Speaking from the business side, Coggin offers several reasons why the outlook is full of black smoke. “Too many restaurants have opened in the last two years,” he says. “PCM, Krog Street Market, and Inman Quarter have all opened within one mile of each other. It's just too much. Areas that were once considered premium retail/restaurant are lacking in foot traffic, but rent is still reflective of a premium location. There are not enough skilled hospitality workers to fill all of these restaurants. This has increased the cost for quality labor. If fast-food employees receive $15/hr as a norm, full-service restaurants will be doomed. Affordable Health Care is anything but affordable for a small business owner. My cost to insure my key employees has tripled. I actually just changed our business structure to avoid having 50 full-time employees.”
For his part, Ford Fry has had success opening places like JCT Kitchen, The Optimist, King + Duke, St. Cecilia, Superica, Bar Margot, and Marcel, so if there's anyone who knows how to beat the odds, it’s him. “I think that from 2008-2012, Atlanta (as everywhere else in the country) slowed way down on opening restaurants. 2012 was the surge, and Atlanta had a bunch of great restaurants open, scattered all throughout the neighborhoods, as opposed to the major streets like previous generations of restaurant growth. So compared to the growth, I feel that the closings have more to do with individual reasons. The one that surprised me was 4th & Swift. I had thought that PCM would have driven more to the area, but I’m thinking it added to the popularity of more casual dining.”
"I think new restaurants need to be truly authentic. I think it's important to be what the neighborhood needs."
When asked what it’ll take for new restaurants to survive and not fall victim to a similar fate as 4th & Swift, Fry continues, “I think new restaurants need to be truly authentic, super-humble, and genuinely excited to provide fantastic dining experiences. Even before all of that, I think it is important to be what the neighborhood needs to complement what it already has. We need to remain fresh and diverse.”
These rapid changes are also affecting suburban cities like Brookhaven, where Pub 71 closed this summer after 10 years of providing pints and plates to locals. Another tragic loss was The Pecan, a popular upscale Southern restaurant run by chef Tony Morrow, who opened a barbecue restaurant just a few blocks down on Main St a couple years ago. While prices at The Pecan were infamously not cheap, the food and service were always well-rated, and it was one of few places near the airport that would regularly attract guests who lived north of Downtown.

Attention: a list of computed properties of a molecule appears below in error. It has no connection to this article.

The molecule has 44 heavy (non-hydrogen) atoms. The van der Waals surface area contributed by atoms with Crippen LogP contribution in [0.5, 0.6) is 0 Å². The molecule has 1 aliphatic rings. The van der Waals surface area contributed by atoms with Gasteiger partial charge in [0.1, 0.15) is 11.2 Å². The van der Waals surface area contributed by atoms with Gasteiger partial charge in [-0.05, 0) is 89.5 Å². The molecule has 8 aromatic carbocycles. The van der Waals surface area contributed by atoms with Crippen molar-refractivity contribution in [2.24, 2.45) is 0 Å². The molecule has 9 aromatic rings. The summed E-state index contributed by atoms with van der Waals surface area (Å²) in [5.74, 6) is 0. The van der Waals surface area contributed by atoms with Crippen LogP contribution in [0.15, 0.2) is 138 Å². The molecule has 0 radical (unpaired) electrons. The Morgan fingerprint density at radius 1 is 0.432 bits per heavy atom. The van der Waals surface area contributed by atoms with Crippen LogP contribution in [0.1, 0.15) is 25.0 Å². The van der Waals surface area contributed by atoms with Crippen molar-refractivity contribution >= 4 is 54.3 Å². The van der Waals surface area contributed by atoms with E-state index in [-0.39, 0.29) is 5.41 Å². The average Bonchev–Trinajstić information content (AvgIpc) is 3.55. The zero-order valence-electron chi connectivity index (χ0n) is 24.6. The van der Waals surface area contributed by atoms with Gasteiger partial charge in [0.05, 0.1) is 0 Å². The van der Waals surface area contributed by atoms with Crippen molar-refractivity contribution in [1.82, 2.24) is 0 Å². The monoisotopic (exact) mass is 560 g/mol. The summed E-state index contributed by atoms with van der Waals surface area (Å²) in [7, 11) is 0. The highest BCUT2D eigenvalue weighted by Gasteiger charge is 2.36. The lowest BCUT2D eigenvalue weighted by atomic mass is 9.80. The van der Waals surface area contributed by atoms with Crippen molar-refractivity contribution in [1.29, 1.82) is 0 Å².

And it doesn't end there. There was Corner Tavern, which closed its West Midtown location on Huff Rd last year, prior to the closure of Bone Lick BBQ, which opened in the same complex down the street and closed its doors over summer. The area is on a perpendicular cut street between Marietta Blvd and Howell Mill, meaning it gets limited traffic and may not be ideal for the type of urban-chic customers these restaurants have sought. So although the signs on the storefronts have constantly been in flux, there's always been a consistent: location, location, location.
"There have to be more closings. Ten to 20 years ago there were maybe two places I went to get BBQ. Currently I can think of 20."
Mike Rabb, who, with his wife Melanie, owned West Midtown Corner Tavern (as well as the original CT in East Point), agrees with Neely’s thoughts on what causes the closures, saying that overbuilding in town, high rents, and less parking have made it harder for customers to get to their restaurants and for them to turn a profit. Melanie sees things pessimistically when predicting the future: “There have to be more closings. Ten to 20 years ago there were maybe two places I went to get BBQ. Currently I can think of 20 places I like and want to check out. Vegas odds would be that an increased turnover is a given.” She also things that management plays a major part in making your restaurant economy-proof.
“The way we used to run restaurants back in the day just won't work. For a restaurant to survive, it's got to be well managed -- not just from the staffing end but from a numbers perspective. Profit margins have to stay tight; there isn't as much room for loss of revenue. You have to be smarter and more controlled with your inventory.”
Ultimately, it seems there's a perfect storm of uncontrollable factors that are killing some of our greatest kitchens: gentrification, increasing rents, higher food costs, and locations that aren't as fertile as aspiring businesses had hoped. Maybe, as Melanie Rabb says, there’s too little between the margins to play around when it’s time to turn a profit. Maybe, ironically, what Atlanta’s restaurant industry needs is just a little more belt-tightening. Then again, maybe we’re franchising our supper sensibilities out to fast-casual smartphone-compatible food, and we’re all in too much of a FOMO-induced state -- insatiably foaming at the mouth for whatever future flavors are in the next bite. Whatever's happening, hopefully it won’t result in ATL becoming a real-life version of Demolition Man, in which we tear down all of our greatest restaurants and turn everything into a Taco Bell. Because sure, Atlanta is popular and more people are moving here, so there's no doubt more condos are coming. But let’s not lose the thing that makes everybody want to come, live, and eat here with us: our exceptionally good taste.